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Publication numberUS6484283 B2
Publication typeGrant
Application numberUS 09/223,473
Publication dateNov 19, 2002
Filing dateDec 30, 1998
Priority dateDec 30, 1998
Fee statusLapsed
Also published asUS20020029362
Publication number09223473, 223473, US 6484283 B2, US 6484283B2, US-B2-6484283, US6484283 B2, US6484283B2
InventorsKaren J. Stephen, Hon W. Lam, Jonathan Cromwell
Original AssigneeInternational Business Machines Corporation
Export CitationBiBTeX, EndNote, RefMan
External Links: USPTO, USPTO Assignment, Espacenet
Method and apparatus for encoding and decoding a turbo code in an integrated modem system
US 6484283 B2
Abstract
The present invention is a method and apparatus for encoding and decoding a turbo code. In the encoder, an interleaver interleaves and delays a block of input bits to generate interleaved input bits and delayed input bits. A first encoder generates a first, second, and third encoded bits. A second encoder generates a fourth encoded bit. A symbol generator generates a plurality of symbols which correspond to the input bits. In a decoder, a sync search engine detects a synchronizing pattern and extracts symbols from the encoded bits. An input buffer is coupled to the sync search engine to store the extracted symbols. A first soft-in-soft-out (SISO1) is coupled to the input buffer to generate a first soft decision set based on the extracted symbols. An interleaver is coupled to the SISO1 to interleave the first soft decision set. A second soft-in-soft-out (SISO2) is coupled to the input buffer and the interleaver to generate a second soft decision set. A de-interleaver is coupled to the SISO2 to de-interleave the second soft decision set. An adder is coupled to the SISO1 and the de-interleaver to generate a hard decision set.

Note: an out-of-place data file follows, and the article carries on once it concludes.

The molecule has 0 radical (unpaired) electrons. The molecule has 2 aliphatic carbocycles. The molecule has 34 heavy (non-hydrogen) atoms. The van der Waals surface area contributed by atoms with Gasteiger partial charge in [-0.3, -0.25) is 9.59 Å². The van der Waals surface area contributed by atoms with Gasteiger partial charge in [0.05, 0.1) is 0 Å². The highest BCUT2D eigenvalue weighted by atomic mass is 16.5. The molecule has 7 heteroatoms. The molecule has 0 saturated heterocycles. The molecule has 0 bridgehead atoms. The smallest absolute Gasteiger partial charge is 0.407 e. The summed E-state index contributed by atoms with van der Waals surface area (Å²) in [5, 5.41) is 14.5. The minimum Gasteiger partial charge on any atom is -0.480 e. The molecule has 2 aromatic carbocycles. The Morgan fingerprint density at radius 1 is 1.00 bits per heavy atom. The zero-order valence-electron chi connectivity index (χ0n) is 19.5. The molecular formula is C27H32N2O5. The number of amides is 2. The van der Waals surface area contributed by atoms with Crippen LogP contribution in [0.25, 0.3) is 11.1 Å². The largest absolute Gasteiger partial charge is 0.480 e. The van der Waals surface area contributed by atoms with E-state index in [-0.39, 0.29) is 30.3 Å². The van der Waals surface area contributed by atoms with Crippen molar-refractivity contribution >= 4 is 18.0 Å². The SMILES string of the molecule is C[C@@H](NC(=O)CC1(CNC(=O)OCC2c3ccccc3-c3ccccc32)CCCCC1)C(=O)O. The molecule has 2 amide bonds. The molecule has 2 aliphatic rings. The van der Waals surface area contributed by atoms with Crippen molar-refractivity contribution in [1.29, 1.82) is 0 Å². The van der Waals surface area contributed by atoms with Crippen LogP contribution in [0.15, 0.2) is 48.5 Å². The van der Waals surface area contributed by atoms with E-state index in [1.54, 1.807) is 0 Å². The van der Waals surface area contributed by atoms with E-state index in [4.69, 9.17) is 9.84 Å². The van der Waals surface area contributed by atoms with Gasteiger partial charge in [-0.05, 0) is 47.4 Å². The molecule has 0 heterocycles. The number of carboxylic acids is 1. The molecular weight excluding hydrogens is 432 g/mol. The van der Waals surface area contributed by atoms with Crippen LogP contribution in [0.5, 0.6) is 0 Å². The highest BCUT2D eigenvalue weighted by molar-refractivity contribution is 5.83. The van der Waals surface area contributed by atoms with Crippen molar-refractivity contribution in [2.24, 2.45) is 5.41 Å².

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Claims(65)
What is claimed is:
1. An apparatus comprising:
an interleaver to interleave and delay a block of input bits, the interleaver generating interleaved input bits and delayed input bits;
a serial-to-parallel converter coupled to the interleaver to pair consecutive bits of one of the interleaved and delayed input bits;
a first encoder coupled to the serial-to-parallel converter to generate a first, second, and third encoded bits from the paired bits;
a second encoder coupled to the serial-to-parallel converter to generate a fourth encoded bit; and